City Topography/Historical Geography/Historical Districts, Localities, Tracts, Municipal Establishments
Architecture/Architectural Monuments/Fortresses and Forts
NYENSCHANTZ (the Swedish name for a fortification on the Neva; called Kantsy in Russian). A Swedish fortress and the town Nyen on the cape at the confluence of the Okhta River and the Neva River. The first Nyenschantz fortifications were built by the Swedes in 1611, and throughout the rest of the 17th century they were continually improved. In 1632, Nyenschantz became a town; in 1638, it received the "Stock Right" (the right for sea trade with foreigners); in 1642, it received Town Rights (for self-government) from the Kingdom of the Sweden, and its emblem was confirmed. At the end of the 17th century, between 2,000 and 2,500 people lived in Nyenschantz (Finns, Germans and Swedes). By the beginning of the 18th century, Nyenschantz was a five cornered fortress, with five bastions and two ravelins; from the east, it was guarded by a land fortification, and the garrison was comprised of about 800 people with 49 guns. On 26 April 1703, Russian troops approached Nyenschantz and besieged it. Following artillery fire, the Swedish garrison surrendered on 1 May 1703. Tsar Peter the Great renamed Nyenschantz into Schlotburg (Town-Castle), but the military council decided that "the land is not firm enough" and that a new fortress should be built on Zayachy Island instead. According to cartographical data sources, ruins of the Nyenschantz fortifications survived up to the beginning of the 19th century. Currently, the Petersburg plant is in its location. In the 1990s, archaeological excavations were held there. In 1998, a memorial sign reading Nyenschantz Fortress was erected (project headed by V.A. Reppo and P.E. Sorokin), and the Nyenschantz territory was given the status of an archaeological monument.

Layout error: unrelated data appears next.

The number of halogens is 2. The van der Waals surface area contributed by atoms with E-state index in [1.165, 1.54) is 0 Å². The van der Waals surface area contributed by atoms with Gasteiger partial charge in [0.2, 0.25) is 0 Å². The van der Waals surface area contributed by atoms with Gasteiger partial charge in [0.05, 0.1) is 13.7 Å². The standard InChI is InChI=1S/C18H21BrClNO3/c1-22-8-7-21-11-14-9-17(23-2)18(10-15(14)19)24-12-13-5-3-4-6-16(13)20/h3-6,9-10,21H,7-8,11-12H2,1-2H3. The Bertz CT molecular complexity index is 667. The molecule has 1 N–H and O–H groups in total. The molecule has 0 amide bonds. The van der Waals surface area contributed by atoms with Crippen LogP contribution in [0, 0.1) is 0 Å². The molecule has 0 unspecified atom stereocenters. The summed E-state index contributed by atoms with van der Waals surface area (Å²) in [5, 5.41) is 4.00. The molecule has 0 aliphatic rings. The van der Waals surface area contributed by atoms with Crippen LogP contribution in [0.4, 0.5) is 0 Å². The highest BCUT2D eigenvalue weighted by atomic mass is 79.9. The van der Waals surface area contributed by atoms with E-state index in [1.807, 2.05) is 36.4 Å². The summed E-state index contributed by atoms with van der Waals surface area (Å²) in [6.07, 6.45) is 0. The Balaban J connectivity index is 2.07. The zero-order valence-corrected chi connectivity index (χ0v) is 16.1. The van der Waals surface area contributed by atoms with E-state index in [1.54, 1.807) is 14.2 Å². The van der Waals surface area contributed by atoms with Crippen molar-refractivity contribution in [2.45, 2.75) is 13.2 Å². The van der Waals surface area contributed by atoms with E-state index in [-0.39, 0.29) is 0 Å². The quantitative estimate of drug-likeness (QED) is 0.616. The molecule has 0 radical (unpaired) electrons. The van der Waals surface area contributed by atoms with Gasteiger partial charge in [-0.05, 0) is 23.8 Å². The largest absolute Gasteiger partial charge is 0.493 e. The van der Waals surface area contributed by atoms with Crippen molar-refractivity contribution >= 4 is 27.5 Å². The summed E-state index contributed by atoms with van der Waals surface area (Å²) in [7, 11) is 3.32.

Reference: Кепсу С. Петербург до Петербурга: История устья Невы до основания города Петра. СПб., 2000; Сорокин П. Е. Ландскрона, Невское устье, Ниеншанц: 700 лет поселению на Неве. СПб., 2001.
A. Y. Chistyakov.
Peter I, Emperor
Reppo Vladimir Alexandrovich
Sorokin Peter Egorovich
Кепсу С. Петербург до Петербурга: История устья Невы до основания города Петра. СПб., 2000
Сорокин П. Е. Ландскрона, Невское устье, Ниеншанц: 700 лет поселению на Неве. СПб., 2001
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